BEGINNER FOUNDATION course
JUMP ROPE SAFETY: HOW TO MINIMIZE INJURIES
As you go through this course and you begin your journey with jump rope training, it’s very important to us that you stay safe.
And this means understanding the impact of jump rope training.
Here’s the good news.
Jumping rope is actually a very safe form of training, regardless of age.
If you’re using proper technique, jumping on a soft surface, wearing shoes with proper padding, and controlling/paying attention to your jumping volume, you’re going to be jumping for a long time.
There’s no hard heel-toe-impact like there is with running.
You’re not required to put your body in vulnerable positions as is sometimes common with weight training.
However, this doesn’t mean that jumping rope doesn’t come with a potential for injury. Every activity has the potential to cause damage if not done right.
We want to provide you with some safety rules to help minimize your chances of injury.
1 – Always listen to your body
Your body will always tell you what it can handle. Just make sure to listen to it.
If you feel pain, stop. Assess what the pain is and never try to fight through it. That can only set you up for injury.
Always listen to your body. It knows what it can and cannot do.
2 – Control your jumping volume
This is particularly important for beginners.
It’s very easy to get wrapped up in the fun of jumping and start jumping all day.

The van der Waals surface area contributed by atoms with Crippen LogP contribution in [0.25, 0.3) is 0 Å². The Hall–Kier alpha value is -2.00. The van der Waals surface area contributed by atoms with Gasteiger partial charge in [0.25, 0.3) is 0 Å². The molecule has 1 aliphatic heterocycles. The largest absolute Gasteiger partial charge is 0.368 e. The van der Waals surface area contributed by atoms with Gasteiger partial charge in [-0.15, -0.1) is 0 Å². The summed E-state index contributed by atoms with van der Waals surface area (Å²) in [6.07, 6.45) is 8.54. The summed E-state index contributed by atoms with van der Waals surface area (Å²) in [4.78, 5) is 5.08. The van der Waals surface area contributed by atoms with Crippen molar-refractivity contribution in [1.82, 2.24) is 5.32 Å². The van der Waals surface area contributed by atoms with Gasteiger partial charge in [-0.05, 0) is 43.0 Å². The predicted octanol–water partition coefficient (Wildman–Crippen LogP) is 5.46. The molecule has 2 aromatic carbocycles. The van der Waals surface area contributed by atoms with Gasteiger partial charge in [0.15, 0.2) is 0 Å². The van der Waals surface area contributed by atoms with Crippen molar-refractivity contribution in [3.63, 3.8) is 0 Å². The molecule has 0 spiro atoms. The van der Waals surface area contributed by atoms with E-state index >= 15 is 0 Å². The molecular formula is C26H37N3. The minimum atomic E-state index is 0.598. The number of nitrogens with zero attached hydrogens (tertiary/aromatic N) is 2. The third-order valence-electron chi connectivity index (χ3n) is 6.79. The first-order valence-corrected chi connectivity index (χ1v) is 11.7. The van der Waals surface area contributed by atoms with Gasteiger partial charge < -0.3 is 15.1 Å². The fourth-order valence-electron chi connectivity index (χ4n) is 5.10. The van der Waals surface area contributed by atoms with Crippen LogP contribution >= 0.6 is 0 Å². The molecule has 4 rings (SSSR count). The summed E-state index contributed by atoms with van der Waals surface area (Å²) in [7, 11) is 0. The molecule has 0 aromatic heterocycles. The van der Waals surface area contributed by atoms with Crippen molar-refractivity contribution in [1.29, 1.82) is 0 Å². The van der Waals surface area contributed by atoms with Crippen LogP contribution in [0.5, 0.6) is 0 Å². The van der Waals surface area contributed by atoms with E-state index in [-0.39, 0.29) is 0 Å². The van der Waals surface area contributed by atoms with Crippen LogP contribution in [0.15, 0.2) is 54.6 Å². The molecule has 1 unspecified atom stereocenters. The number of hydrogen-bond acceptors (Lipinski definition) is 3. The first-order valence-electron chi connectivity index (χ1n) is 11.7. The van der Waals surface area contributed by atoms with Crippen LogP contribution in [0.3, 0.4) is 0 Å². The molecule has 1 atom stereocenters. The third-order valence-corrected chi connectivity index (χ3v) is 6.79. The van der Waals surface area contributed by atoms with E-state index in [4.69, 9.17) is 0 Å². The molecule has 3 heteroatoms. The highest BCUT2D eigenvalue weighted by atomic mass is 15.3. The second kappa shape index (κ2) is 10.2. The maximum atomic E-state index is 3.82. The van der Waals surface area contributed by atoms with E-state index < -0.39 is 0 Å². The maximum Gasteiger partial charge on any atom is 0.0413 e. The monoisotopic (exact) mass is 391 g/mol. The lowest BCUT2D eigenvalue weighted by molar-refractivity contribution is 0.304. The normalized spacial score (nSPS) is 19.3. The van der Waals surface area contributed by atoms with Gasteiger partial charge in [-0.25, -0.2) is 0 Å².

The problem with that is, for most beginners, jumping places a newfound stress on the feet, tendons, shins, calves, and knees.
And the body needs time to adapt to that new stress.
So you can’t start off with long jump rope sessions. You need to ease into it. The exact times will change from person to person (again, listen to your body), but you want to make sure that you’re paying attention and controlling your volume.
Increase your volume slowly as your body permits.
3 – Make sure you have enough room to jump
The requirements for jumping rope are minimal, but you do want to give yourself enough space to jump comfortably.
We suggest you have at least …
So you want approximately 80 sq ft.
4 – Use a soft surface (and/or good shoes)
We’ve already covered the importance of jumping on a soft, smooth surface vs a hard, abrasive one when you’re getting started.
As a beginner, you want to avoid jumping on hard surfaces. If you have nothing but a hard surface to work with, then it might be worth investing in a good jump rope mat.
The softer the surface, the easier it will be on your joints.
5 – Use good technique
As with any training style, good technique is essential for minimizing chances of injury.
We’ll cover all of the details for good technique in the next section and provide you with a checklist of items to keep in mind while you’re getting started.
6 – Always warm up before you train
// warmup and safety video
No files for this lesson.